Training is the process through which an employee acquires knowledge and learns skills for an immediate job role (Muchinsky & Culberson, 2015). Development is similar to training, but the knowledge and skills do not have an immediate job application (Muchinsky & Culberson, 2015). Mentoring is when a more senior person in a position helps to professionally develop a new, less experienced employee (Muchinsky & Culberson, 2015). There are some challenges to developing training programs for student employees. One challenge is student employees are often hired in large numbers because three or four student employees are needed to match the 40 work hours per week of a typical full-time employee. Another challenge is the supervisors of student employees often have other primary responsibilities above and beyond supervising their student workers (Kathman & Kathman, 2000). Because of these factors, student employee training may not always be as structured and intentional as it needs to be.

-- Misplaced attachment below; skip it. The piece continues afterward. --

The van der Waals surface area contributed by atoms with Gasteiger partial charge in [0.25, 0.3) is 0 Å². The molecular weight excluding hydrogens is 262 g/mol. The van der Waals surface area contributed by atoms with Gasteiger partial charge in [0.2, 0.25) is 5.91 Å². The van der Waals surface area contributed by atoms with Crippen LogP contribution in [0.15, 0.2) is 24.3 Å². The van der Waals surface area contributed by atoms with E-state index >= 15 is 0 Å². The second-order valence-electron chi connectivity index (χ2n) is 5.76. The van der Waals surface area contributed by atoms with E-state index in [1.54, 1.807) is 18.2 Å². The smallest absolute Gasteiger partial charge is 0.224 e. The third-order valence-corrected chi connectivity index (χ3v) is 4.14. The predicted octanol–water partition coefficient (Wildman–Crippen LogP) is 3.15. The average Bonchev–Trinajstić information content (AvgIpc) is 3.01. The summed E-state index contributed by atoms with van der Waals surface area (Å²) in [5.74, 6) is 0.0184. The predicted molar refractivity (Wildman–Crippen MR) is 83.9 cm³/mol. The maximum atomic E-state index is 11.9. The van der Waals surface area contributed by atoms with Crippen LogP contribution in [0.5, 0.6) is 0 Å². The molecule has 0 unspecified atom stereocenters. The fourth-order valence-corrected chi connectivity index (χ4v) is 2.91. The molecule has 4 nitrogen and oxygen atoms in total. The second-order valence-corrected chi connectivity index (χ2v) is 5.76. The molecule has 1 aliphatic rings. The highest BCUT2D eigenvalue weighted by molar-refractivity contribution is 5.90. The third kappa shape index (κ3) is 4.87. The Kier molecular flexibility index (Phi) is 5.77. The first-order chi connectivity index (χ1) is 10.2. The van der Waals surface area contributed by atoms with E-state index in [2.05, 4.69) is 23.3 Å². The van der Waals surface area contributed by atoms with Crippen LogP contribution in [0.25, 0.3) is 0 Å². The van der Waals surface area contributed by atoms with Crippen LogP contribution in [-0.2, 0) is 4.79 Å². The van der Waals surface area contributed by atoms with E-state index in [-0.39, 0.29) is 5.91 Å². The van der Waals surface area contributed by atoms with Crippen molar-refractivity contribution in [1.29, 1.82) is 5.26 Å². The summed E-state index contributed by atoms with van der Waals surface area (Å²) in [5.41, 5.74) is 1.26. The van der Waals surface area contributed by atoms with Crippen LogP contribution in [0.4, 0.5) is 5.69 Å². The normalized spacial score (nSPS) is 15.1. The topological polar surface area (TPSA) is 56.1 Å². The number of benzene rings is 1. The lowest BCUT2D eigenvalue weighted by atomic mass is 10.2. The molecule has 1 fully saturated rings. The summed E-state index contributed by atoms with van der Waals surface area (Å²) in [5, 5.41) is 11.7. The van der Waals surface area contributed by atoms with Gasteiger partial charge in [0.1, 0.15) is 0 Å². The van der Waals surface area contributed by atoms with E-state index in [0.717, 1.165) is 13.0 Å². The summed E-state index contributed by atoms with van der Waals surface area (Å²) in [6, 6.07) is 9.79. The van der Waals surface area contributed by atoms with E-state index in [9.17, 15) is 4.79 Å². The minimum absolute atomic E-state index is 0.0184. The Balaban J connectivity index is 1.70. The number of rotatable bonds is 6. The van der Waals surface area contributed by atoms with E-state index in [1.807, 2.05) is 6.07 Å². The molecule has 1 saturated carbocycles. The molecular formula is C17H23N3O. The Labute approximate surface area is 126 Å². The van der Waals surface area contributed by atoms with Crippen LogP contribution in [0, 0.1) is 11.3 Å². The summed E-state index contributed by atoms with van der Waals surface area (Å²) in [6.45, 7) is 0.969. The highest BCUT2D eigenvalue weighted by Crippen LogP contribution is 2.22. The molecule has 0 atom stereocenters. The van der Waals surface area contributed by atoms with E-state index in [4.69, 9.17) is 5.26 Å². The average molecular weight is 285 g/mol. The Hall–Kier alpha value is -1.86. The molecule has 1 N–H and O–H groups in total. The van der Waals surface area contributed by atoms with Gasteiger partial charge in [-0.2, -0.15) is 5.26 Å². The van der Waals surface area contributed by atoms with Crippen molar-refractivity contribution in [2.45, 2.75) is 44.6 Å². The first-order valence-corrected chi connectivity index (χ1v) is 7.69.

Current research has focused on different strategies and outcomes of student employee trainings in a variety of settings. Additionally, there has been some research on the importance of diversity in student employees and how to train and support diverse student employee populations. The goal of this literature review is to examine training strategies for student employees at institutions of higher education. First, the role of student employees on a college campuses is outlined. Second, previous research on training strategies of student employees are reviewed. Third, the best practices for training student employees are summarized. Finally, gaps in the literature are assessed for future research studies.